BACK INT OLDEN DAYS, if you wanted to be a diver you joined the local British Sub-Aqua Club branch to do your pool training, and then drove for however long it took to get to Stoney Cove for your novice dives.
The club would train newcomers only in winter, as members were too busy diving in summer, so it was January when you dropped into open water for the first time, and March before you warmed up again.
Today BSAC clubs still take and train new divers, but such divers are as likely to train with a PADI school, and a wide selection of purpose-built inland dive centres around the country will happily see them through their first fin-strokes, and as happily provide an instructor to see that this happens in safety.
Its still cold in January, however. In fact, it was only 4C as the waters of the latest centre to open, the Blue Lagoon, closed over my head. Over the years Ive got used to it, though I still wince a bit as my hood fills with water.
Like many other inland dive sites, this place was once a quarry. When work was abandoned, artesian spring water gradually filled the excavations, and local divers and jet-ski enthusiasts discovered it. At the start of 2005 it was just a big lake with no facilities, the banks cut up by vehicles and scarred with litter and the aftermath of the British obsession with the barbecue.
Martin and Sharon Ainsworth, owners of the Above and Below dive school and shop in Hull, bought the place in January 2005. Its near the village of Womersley, a few miles from Pontefract in Yorkshire.
Since then a huge amount of work has been carried out, with more to come. Fifteen hundred tons of rock have sorted out roadways and parking for 120 cars, while 350 salt-treated sleepers have stabilised paths and banks. Note the salt-treated, which means that the sleepers arent creosoted, so you can sit on them without ruining your drysuit.
Lights are waiting to be installed and plans for a purpose-designed main building have been approved by the local council.
Meanwhile temporary buildings offer classroom and changing facilities, toilets, shop and café, all heated and diver-friendly.
To demonstrate just how times are changing, the café special was homemade carrot and ginger soup with crusty bread. Dont worry, bacon and sausage butties remain on the menu for those of us with more basic tastes.
The Blue Lagoon is about five minutes from the motorway, close to where the M62 and A1 cross. Drive through the gates and youll see the effort that is going into the site. A smooth roadway leads into the car park, and a short walk takes you into the main block.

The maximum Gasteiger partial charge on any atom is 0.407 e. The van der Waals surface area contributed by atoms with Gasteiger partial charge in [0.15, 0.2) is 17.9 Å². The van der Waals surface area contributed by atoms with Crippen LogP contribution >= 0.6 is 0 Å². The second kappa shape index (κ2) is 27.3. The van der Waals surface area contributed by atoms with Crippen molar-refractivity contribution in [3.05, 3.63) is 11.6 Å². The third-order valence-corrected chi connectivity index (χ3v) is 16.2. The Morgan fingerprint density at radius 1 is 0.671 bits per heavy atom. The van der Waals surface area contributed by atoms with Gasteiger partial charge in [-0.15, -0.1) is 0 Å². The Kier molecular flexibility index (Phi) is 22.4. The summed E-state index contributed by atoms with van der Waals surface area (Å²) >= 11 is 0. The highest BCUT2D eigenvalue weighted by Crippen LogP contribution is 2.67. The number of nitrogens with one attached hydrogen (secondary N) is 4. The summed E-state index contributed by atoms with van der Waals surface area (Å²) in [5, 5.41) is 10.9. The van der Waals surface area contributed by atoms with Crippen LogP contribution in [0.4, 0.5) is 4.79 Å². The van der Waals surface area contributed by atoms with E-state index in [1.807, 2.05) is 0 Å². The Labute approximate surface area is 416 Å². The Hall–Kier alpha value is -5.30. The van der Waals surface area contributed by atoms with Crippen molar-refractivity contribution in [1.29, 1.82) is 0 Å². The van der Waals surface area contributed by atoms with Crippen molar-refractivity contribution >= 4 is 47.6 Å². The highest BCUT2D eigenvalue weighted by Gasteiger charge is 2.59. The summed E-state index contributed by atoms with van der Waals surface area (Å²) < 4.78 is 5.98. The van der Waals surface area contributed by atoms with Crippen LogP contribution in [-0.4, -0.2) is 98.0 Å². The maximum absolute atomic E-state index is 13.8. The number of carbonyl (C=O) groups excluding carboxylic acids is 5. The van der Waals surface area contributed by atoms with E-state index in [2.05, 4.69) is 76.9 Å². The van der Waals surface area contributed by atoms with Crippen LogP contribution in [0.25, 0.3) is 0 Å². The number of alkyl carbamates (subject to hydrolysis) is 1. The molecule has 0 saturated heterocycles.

Visiting clubs are welcome to use the classroom and other facilities, regardless of affiliation, and opening hours are late enough that you can go diving after work in summer or do night dives in winter. Oxygen and first-aid support is always available, with a member of staff on dedicated surface cover duty.
Blue Lagoon is also doing its environmental bit. Site Manager Alan Turner and his wife Gillian moved onto the site last June. Alan operates the regulator service and cylinder-testing facility, but get him started and hell wax lyrical about the ecological balance, caddis fly larvae, dragonflies, newts, tufted grebes and swans.
Not using creosoted timber also has ecological benefits, and the council suggested a green travel policy because the site is on a main bus route.
Lugging dive gear on a bus may not be the most practical idea Ive ever heard, but the centre charges£5 per car plus£5 per diver, so the more divers per vehicle the cheaper the day, and that encourages divers to leave their own car at home and travel with a buddy.
Membership costs£5 per diver on your first visit, for which you also get a fancy plastic card complete with photo that will identify you on future trips.
The sun was shining out of a bright blue sky as Alan and I submerged. I got a surprise - the viz was a good 10m or more. Im more used to diving inland sites where good viz means being able to see my fins when Im wearing them.
Even better, the whole area of water is nice and shallow and the bottom is mostly light-coloured, so the sunshine was reflected back, as on a tropical dive. It isnt an effect you get very often in dear old England, especially in January.
At first the water seemed full of large suspended particles, but a closer look revealed thousands of tiny insect larvae, pulsing, swimming and feeding as they waited to become adults.